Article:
24 Lebovic Avenue
(416) 288-9699

1881 Steeles Avenue West
(416) 650-9848

3120 Dixie Road
(905) 848-8388

There is good Chinese food, and there is fake north american ripoff Chinese buffet. Imperial Buffet definitely fits the bill of the latter.

Serving everything from barbequed, short ribs and stir fried noodles to french fries and onion rings, Imperial Buffet takes the prize for the worst faux Chinese food I have ever eaten. Eating there reminded me of my days of turning my less-than-cultured nose up at anything Asian. However, you can’t really consider this Asian per se owing to the large amounts of “North American” food that found its way into the buffet.

I have never eaten at the Mandarin but am told that it is similar. I don’t plan on dining there anytime soon. In short, unless I am completely out of Scarborough lunch spots I will never go here again.


3238 Yonge St.
(416) 482-3063

Before I discovered the vast array of foreign foods available in Toronto, I used to think of “international food” in the context of Italian and other. Going to Gamberoni was an easy way for my parents to introduce my young tastebuds to a different culture without me whining that the restaurant smelled funny.

After a long hiatus from Gamberoni, I returned there a few months ago (sometime in 2003) and realized I still liked this place. With a distinctly traditional feel, Gamberoni recreates a homestyle Italian atmosphere while keeping true to the food.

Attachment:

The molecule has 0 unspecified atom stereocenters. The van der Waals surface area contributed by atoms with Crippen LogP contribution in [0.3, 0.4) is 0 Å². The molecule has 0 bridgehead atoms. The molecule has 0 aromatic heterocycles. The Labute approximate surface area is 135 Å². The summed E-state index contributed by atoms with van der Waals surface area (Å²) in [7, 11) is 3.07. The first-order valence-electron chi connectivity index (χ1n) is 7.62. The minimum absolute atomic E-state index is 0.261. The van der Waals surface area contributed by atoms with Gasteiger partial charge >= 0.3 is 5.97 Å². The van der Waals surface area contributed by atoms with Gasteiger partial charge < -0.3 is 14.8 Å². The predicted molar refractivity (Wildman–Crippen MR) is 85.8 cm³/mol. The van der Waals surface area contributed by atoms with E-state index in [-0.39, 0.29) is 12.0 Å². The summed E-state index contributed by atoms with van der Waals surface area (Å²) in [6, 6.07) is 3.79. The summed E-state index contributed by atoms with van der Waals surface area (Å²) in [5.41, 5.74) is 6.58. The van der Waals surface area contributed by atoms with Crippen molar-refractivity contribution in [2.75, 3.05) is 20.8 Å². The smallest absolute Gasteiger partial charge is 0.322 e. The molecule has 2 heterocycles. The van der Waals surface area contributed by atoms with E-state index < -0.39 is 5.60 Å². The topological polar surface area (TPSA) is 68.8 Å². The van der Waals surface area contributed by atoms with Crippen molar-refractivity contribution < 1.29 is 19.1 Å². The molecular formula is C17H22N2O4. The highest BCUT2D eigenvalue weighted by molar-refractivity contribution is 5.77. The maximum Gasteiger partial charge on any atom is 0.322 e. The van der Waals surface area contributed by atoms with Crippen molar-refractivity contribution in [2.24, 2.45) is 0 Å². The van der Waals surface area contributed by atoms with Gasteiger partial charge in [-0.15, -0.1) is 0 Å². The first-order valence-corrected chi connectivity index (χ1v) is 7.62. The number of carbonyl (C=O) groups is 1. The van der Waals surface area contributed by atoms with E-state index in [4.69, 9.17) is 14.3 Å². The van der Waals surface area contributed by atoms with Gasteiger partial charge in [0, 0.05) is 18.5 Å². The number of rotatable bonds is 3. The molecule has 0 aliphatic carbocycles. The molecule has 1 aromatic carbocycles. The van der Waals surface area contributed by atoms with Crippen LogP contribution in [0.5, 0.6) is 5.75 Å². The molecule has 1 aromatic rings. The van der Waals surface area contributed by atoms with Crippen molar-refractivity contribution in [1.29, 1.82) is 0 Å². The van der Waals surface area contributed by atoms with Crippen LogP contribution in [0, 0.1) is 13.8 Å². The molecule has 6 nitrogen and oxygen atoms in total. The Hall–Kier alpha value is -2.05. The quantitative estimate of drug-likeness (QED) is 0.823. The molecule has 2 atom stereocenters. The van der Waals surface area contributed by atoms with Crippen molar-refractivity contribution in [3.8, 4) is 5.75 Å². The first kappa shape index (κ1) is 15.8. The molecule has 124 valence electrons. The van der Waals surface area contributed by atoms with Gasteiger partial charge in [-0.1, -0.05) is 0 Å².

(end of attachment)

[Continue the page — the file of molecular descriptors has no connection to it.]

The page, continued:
A regular order for me here, which may not appear on the chalkboard menu, is the traditional veal parmagiana with pasta and vegetables. I am not particularly fond of the watery pasta or the tasteless vegetables but the veal is delicious. So are the typical appetizers of caesar salad and bruschetta.

Kimling Chinese Restaurant

Kimling Chinese Restaurant
2173 Lawrence Ave. E.

Out in Scarborough, at the nexus of the Universe where Danforth meets St. Clair; I have discovered a “new” type of food.  Hakka Cuisine is a mix of Indian and Chinese. The word “hakka” actually means nomadic, which to me implies a mix when it comes to food. This may not be new for you but I had never heard of this style before.

Out of the few Hakka restaurants I’ve tried, Kimling, located just east of Birchmount on Lawrence, is the best. In a clean, small square room, Kimling offers a wide variety of lunch special dishes for $4.50 + tax. The portions are quite large and equally as filling.

I shared an order of curry chicken and diced chicken with red pepper as well as getting an appetizer plate of vegetable pakoras. The chicken dishes would have been more than enough even though the pakoras were admittedly delicious. I found the curry chicken to be a bit bland though nothing a little bit of hot sauce at the table couldn’t fix. The red pepper chicken was tasty and spiced just right.

If you can’t settle on one Asian cuisine, try them both by eating Hakka.

Pulp Kitchen

Pulp Kitchen
898 Queen Street E
416 . 461 . 4612


Discovering that Bonjour Brioche was closed for a week, we mosied further east along Queen St. for brunch. After a heated debate and coin toss we settled on Pulp Kitchen, a vegetarian restaurant and juice bar.